Travel Credit Cards: A Beginner’s Tale

My priorities in life have changed over the past few years.  No longer am I compelled to buy new outfits every week and spend hours basking in the designer glow of Nordstrom on Michigan Avenue.  Nor do I go out every night for dinner or drinks.  Lately my wallet has a one track mind – travel.  I spend more time that I’d like to admit checking airfare to anywhere on sites like kayak, airfare watchdog, and secret flying.  I read travel blogs like I used to pour over fashion magazines. And nothing I used to pine for in the pages of said magazines does it for me now like new destinations do.  It’s an interesting and not unwelcome change.  That all being said, I’m not allocating all the money I used to spend on fashion straight to travel funds.  I’ve become more frugal in my old age and look tirelessly for great deals and bargains for trips.  I know of travel hacking, of course I do, who doesn’t?  Nothing has made me want to look into it more than this article: “Meet the Homeless Man Who Flies the World First Class”.  If this guy has been racking up miles since he was 14 years old, why shouldn’t a savvy twenty-six year old lady like me be able to figure it out?  Well, for starters, I have no patience for fine print, and I’m so damn cheap that the upfront costs aren’t justifying the benefits.  But! I’m determined to figure it out, and I will do the research.  What I want is a credit card with a big sign up bonus and not a huge annual fee.  I also would like to not be pigeonholed into only being able to fly with one airline or their partners unless it makes sense for me.  This leads me to believe that I should get a travel credit card through a bank or major credit card company like Discover It Miles Card, Chase Sapphire Preferred Card or Bank of America Travel Rewards Card.  But then I think of the sign-up bonuses with a lot of the airline loyalty credit cards.  Oh, so many miles up for grabs!  I am so tempted by them.  Realistically though, can I afford to spend $3,000+ in three months just to get 50,000 “free” miles?  No, I really can not.  $1,000 in three months for 30,000 miles is a definitely more doable, which is a deal available with United Mileage Plus Explorer Card or Bank Americard Travel Rewards Card (for 20,000 points instead of 30,000 miles).  There are a lot of choices out there, and luckily (or unluckily, depending on the amount of time you want to spend on this) a lot of reviews and opinions as well (check out The Points Guy or Nomadic Matt).  After some preliminary research, my front runners are the Discover It Miles Card and the United Mileage Plus Explorer Card.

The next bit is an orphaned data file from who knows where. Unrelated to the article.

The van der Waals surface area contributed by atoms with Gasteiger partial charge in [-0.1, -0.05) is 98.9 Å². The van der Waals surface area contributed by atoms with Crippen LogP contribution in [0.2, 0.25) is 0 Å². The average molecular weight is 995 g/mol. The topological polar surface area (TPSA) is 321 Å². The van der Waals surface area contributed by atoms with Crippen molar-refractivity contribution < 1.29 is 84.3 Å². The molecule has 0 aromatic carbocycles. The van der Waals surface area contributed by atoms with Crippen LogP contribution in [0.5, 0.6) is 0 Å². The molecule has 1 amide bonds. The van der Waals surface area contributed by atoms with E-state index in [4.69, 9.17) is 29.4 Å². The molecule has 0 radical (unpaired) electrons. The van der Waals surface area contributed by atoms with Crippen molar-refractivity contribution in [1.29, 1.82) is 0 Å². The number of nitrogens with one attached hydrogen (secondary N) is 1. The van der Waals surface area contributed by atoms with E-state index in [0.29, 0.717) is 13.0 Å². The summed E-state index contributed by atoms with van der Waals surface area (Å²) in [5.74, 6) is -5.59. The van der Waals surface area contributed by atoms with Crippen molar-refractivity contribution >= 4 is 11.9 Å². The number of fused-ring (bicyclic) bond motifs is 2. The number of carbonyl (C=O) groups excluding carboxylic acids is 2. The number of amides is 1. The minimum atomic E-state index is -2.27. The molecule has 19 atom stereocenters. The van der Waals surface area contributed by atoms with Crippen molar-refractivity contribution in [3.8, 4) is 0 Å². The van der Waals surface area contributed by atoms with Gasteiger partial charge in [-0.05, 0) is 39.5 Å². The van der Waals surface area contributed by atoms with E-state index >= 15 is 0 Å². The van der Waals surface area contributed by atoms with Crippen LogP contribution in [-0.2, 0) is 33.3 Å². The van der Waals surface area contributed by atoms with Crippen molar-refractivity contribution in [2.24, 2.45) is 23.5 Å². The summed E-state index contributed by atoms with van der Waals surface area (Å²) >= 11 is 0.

I’m working on making the decision, but what do you think?  What card has worked well for you?  Which one didn’t? I want to know all  about it!

3 thoughts on “Travel Credit Cards: A Beginner’s Tale

  1. Pingback: Travel Credit Card Follow Up - rebeccawanderlusting

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